“Is it because I’m Chinese?” a passenger in a Gojek asked the driver, after accusing him of holding her hostage in his car.
Their exchange was captured on video, uploaded to the Internet and went viral two months ago.
The video spawned what seems to be an inevitability in the social media age – a veritable flood of memes.
Meme accounts like Yeolo and Memedef poked fun at everything from the passenger’s apparent shock that the car door had locked automatically to her questioning whether the situation had happened because of her race.
Various companies and organisations jumped on the bandwagon with memes of their own, with the Singapore Civil Defence Force quipping in a post that its ambulance doors “auto-lock for your own safety”.
Welcome to the age of memes – pronounced meem, not may may or mee mee.
The term was first coined by biologist Richard Dawkins in his 1976 book, The Selfish Gene.
Dawkins originally used the term to refer to the propagation of cultural traits – comparing the spread of ideas in a manner similar to the biological transmission of genes.
Now, however, the term is more commonly associated with the format of text superimposed on photos, to communicate an idea or make fun of a situation.
First appearing on Internet message boards and sites such as 4Chan in the early 2000s, meme accounts are now among the most popular on social media platforms.
For example, Hong Kong-based meme website 9GAG has 50 million followers on its Instagram account – almost double that of British musician Ed Sheeran.
Assistant Professor Liew Kai Khiun, from Nanyang Technological University’s Wee Kim Wee School of Communication and Information, attributes the popularity of memes to the ease of making them, pointing to meme-generating websites.
“Memes are now part of the digital vocabulary,” he says.
Local meme account SGAG started in 2011 with a meme parodying fast-food chain McDonald’s running out of curry sauce, says Mr Adrian Ang, 32, who co-founded SGAG with his friend Karl Mak, 31.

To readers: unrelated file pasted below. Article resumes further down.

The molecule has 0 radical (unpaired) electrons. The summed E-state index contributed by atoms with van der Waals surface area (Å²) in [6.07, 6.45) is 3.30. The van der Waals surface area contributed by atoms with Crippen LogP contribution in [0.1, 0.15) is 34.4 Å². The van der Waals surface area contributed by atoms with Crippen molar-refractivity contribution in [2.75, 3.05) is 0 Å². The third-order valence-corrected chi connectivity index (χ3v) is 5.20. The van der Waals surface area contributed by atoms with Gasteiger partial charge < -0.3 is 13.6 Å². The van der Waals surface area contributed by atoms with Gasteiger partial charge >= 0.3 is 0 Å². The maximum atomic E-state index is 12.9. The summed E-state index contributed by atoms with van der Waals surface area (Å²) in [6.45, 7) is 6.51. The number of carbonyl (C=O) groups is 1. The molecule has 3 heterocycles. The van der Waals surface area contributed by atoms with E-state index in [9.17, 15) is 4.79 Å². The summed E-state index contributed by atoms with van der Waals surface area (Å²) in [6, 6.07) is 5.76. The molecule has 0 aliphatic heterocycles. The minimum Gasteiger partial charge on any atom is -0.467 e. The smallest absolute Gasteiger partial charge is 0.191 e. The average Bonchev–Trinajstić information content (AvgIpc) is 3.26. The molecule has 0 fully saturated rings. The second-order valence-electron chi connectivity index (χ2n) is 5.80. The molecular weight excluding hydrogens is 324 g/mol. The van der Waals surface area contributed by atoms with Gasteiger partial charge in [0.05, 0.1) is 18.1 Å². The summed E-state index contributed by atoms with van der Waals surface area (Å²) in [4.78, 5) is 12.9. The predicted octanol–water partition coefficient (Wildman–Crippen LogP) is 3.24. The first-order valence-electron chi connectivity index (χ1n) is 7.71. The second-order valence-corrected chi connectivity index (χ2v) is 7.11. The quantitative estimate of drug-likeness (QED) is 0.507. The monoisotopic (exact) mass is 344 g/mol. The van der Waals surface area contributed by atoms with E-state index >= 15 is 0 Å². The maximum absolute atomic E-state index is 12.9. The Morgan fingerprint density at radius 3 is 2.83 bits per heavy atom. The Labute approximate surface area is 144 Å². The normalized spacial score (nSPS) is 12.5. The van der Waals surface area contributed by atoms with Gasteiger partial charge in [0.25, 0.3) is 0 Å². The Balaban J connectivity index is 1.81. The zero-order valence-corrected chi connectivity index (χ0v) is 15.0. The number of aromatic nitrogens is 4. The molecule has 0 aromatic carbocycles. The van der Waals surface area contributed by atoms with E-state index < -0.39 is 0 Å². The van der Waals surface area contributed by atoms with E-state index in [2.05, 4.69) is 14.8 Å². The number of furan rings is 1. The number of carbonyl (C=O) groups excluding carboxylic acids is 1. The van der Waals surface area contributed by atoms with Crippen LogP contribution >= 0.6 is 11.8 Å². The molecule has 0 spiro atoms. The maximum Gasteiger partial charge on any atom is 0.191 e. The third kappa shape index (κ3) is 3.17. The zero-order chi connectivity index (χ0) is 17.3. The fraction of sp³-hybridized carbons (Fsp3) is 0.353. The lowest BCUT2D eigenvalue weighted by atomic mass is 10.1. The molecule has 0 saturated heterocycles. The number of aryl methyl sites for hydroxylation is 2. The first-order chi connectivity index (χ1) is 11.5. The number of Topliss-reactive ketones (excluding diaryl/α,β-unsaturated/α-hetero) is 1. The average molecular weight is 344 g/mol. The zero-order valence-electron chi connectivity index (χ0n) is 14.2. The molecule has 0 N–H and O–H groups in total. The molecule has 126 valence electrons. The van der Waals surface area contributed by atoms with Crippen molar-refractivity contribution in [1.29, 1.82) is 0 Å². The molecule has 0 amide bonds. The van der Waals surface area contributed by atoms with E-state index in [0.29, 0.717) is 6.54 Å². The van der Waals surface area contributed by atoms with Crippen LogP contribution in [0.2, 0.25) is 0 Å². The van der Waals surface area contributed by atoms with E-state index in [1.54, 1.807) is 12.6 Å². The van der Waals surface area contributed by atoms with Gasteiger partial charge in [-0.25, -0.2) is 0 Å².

“We started a page, uploaded the meme and, within a day, we got 100 likes,” says Mr Ang, who believes their take on local events resonates with their audiences.
SGAG, which now has almost a million followers on Facebook, has expanded to a team of 70 here, while its Malaysian offshoot MGAG has a team of 15.
Besides memes, it also now produces videos and branded content.
Another local meme account, the national service-oriented Memedef, which launched slightly more than a year ago, has garnered more than 28,000 followers on Facebook.
Memedef creators Raphael Yee, 21, and Jonathan Lee, 23 – both still serving their NS in the army – say the account name is a play of words on Mindef, the abbreviation for the Ministry of Defence.
Mr Lee says they posted up to 10 memes a day when they started and quickly gained a following.
Mr Yee says: “We were getting 1,000 to 2,000 new followers each week.”
The account pokes fun at the NS experience without bashing it, says Mr Yee, adding that the memes have become a “force for good” for those in the army.
“They reach out to us on our Telegram chat and on Facebook and Instagram, and tell us we help them get through their day.”
The duo have also started a parody page, The Tekong Times, featuring satirical articles in the vein of popular US site The Onion.
But are there lines memes should not cross?
The memes of the viral video of the Gojek argument were creative, National Private Hire Vehicles Association executive adviser Ang Hin Kee said during an interview with online chat-show Hangout With ST in February.
However, they did not seem to take into account issues such as the passenger’s safety and the driver’s livelihood, which were at stake.
“I think some sensitivity is in order,” he added.
Social media expert Crystal Abidin, a senior research fellow with Australia’s Curtin University, says memes used for social shaming can be seen as a means of seeking redress.
But she adds that memes can also be a positive means of expression, noting their use by undergraduates to discuss issues such as depression or unhealthy relationships. Couching these issues in humour “allows young people to talk about it in a more off-handed way while guarding themselves”, says Dr Abidin.
Those running meme accounts here say there is no malicious intent when they create memes.
In fact, Memedef’s Mr Yee says his page is aimed at “spreading a little positivity”, noting that he and Mr Lee avoid jokes poking fun at sensitive matters such as gender or sexuality.
SGAG’s Mr Ang aims to use memes to lift the spirits of Singaporeans and is glad that other meme accounts are thriving.
“Humour is something that always connects with people.”
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